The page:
Duffy raised his average to .310 on Saturday night, equaling his high-water mark for the season (excluding where he was after the first three games in April). He finished July 1 batting .300, and the average has dipped no lower than .283 since then -- in mid-July -- before it quickly rose again.
"He’s got that type of swing where he’s going to be consistent," Bochy said. "He’s a guy that can do some things, too, to get his base hits -- bunt, use the whole field. He’s going to be a consistent hitter with that swing and balance."
It’s that consistency that allowed Duffy to hit .332 last year at Double-A Richmond in the pitcher-friendly Eastern League. And Tomlinson, also a Flying Squirrel at that time, said fans in San Francisco are simply seeing what Duffy was doing in Richmond.
"Exactly what he did last year," Tomlinson said. "He does a great of that, just competing.
"I wish my swing was more like his. But we’re a little bit different in that area. But if I can compete the same way, we can still have success the same way."
* Tomlinson would have been happy, then, with the compliment Peavy paid him after Saturday’s game.
"He’s a Matt Duffy-ish type player," Peavy said. "That tool set. He plays our style of baseball and expects to contribute. He doesn’t shy away from the moment."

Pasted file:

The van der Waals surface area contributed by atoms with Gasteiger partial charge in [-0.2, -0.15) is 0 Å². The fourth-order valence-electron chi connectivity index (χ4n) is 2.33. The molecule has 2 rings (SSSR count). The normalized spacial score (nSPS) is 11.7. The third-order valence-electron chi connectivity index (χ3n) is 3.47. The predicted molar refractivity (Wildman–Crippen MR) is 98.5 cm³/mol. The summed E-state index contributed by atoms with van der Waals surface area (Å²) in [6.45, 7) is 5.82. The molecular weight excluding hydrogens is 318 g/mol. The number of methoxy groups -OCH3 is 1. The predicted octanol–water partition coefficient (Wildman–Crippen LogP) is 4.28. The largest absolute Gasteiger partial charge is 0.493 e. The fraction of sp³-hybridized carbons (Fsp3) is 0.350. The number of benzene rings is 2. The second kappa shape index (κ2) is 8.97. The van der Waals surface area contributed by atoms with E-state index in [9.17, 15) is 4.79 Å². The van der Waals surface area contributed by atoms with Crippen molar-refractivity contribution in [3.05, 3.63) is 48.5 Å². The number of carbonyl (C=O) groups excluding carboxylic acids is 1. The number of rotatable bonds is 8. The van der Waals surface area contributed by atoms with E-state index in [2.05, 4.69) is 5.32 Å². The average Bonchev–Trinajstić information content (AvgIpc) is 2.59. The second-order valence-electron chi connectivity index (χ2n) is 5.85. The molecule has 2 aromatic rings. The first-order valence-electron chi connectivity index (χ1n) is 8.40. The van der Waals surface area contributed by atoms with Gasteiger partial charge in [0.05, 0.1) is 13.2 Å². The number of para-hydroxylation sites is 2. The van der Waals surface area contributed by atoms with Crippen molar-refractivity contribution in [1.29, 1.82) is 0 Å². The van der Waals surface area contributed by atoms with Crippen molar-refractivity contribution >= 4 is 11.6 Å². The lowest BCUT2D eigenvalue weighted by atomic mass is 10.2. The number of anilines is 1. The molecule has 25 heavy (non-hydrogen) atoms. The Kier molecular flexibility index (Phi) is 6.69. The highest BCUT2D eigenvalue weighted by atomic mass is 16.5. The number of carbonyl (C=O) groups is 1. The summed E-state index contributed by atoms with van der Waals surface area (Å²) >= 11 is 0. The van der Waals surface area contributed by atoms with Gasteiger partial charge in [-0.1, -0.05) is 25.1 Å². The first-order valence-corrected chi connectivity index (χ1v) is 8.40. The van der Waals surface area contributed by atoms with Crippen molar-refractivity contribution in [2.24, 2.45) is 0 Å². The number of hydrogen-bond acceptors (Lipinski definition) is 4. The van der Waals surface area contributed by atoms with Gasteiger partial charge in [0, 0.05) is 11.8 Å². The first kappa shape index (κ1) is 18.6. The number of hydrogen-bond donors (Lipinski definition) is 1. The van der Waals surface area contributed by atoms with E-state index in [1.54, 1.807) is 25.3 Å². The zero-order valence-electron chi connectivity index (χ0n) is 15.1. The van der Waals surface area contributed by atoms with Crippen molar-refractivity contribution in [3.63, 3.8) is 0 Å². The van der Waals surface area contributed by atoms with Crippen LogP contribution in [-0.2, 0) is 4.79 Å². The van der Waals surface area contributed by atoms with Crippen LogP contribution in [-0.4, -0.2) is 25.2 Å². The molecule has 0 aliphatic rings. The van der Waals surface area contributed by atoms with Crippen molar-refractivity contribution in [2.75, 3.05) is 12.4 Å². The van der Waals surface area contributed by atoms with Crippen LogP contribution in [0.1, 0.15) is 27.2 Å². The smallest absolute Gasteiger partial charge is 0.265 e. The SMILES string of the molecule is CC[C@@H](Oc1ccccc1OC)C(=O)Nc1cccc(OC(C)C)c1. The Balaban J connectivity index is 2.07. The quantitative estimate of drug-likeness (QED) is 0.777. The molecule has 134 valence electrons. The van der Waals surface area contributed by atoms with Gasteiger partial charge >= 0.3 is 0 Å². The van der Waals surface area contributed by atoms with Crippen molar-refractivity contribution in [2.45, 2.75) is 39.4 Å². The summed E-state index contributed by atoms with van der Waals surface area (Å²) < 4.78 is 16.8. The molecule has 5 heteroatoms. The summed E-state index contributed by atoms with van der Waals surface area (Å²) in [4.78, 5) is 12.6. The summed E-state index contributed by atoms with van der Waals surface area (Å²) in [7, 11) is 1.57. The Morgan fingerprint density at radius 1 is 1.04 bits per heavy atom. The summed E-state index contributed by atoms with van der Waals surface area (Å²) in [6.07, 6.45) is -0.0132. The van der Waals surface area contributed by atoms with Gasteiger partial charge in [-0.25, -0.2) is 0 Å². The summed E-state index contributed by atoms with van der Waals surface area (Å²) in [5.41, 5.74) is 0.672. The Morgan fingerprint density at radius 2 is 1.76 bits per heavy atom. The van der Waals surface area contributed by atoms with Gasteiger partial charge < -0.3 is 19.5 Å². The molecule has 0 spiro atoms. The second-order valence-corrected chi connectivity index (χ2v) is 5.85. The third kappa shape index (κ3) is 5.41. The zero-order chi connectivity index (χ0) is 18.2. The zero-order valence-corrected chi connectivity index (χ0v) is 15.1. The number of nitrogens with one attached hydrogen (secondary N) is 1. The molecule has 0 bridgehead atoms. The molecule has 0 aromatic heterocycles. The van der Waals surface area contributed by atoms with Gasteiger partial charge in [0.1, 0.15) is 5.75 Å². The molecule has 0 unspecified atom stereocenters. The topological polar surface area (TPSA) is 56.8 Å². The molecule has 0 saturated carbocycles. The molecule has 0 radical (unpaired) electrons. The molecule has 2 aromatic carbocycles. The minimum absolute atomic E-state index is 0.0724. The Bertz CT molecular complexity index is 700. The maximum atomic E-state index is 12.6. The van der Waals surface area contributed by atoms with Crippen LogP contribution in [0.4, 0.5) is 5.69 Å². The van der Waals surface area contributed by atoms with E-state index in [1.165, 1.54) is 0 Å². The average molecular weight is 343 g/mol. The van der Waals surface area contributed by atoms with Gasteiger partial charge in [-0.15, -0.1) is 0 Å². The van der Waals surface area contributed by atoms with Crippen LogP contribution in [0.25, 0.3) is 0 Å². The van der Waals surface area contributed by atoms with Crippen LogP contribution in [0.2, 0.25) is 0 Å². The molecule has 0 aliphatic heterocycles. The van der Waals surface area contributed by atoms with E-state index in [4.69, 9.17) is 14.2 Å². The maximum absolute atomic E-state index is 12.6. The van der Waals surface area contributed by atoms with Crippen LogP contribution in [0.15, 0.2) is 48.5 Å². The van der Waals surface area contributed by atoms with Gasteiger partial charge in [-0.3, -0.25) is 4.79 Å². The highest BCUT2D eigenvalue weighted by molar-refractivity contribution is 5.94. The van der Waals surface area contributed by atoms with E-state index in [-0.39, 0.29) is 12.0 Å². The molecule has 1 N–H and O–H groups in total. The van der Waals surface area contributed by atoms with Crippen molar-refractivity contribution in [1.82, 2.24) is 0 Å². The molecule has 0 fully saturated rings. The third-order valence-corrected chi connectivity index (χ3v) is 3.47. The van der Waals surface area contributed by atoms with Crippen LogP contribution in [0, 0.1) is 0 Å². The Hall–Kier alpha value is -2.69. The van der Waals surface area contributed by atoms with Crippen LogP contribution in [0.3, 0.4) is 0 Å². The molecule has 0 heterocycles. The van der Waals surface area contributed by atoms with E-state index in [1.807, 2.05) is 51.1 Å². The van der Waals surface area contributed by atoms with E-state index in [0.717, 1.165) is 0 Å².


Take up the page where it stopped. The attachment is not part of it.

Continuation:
The moment presented itself in the fifth inning Saturday, when Washington intentionally walked Crawford to bring up Tomlinson with two on. Tomlinson said it wasn’t the first time the hitter ahead of him has been walked, but that it hasn’t happened often. He laced a line drive just inside the left-field line to score both runners.
"I treat it just like any other at-bat," he said. "Try to get a good pitch to hit, try to know what he’s going to do to me."
Bochy said he expected the Nationals to walk Crawford "with a young kid coming up." He lauded Tomlinson with a good all-around game. Tomlinson showed his speed on the third-inning triple in to the right-center field gap, and hung in against a charging Bryce Harper to turn a double play in the in the fifth.
"Nice day by him," Bochy said. "Kid really came through."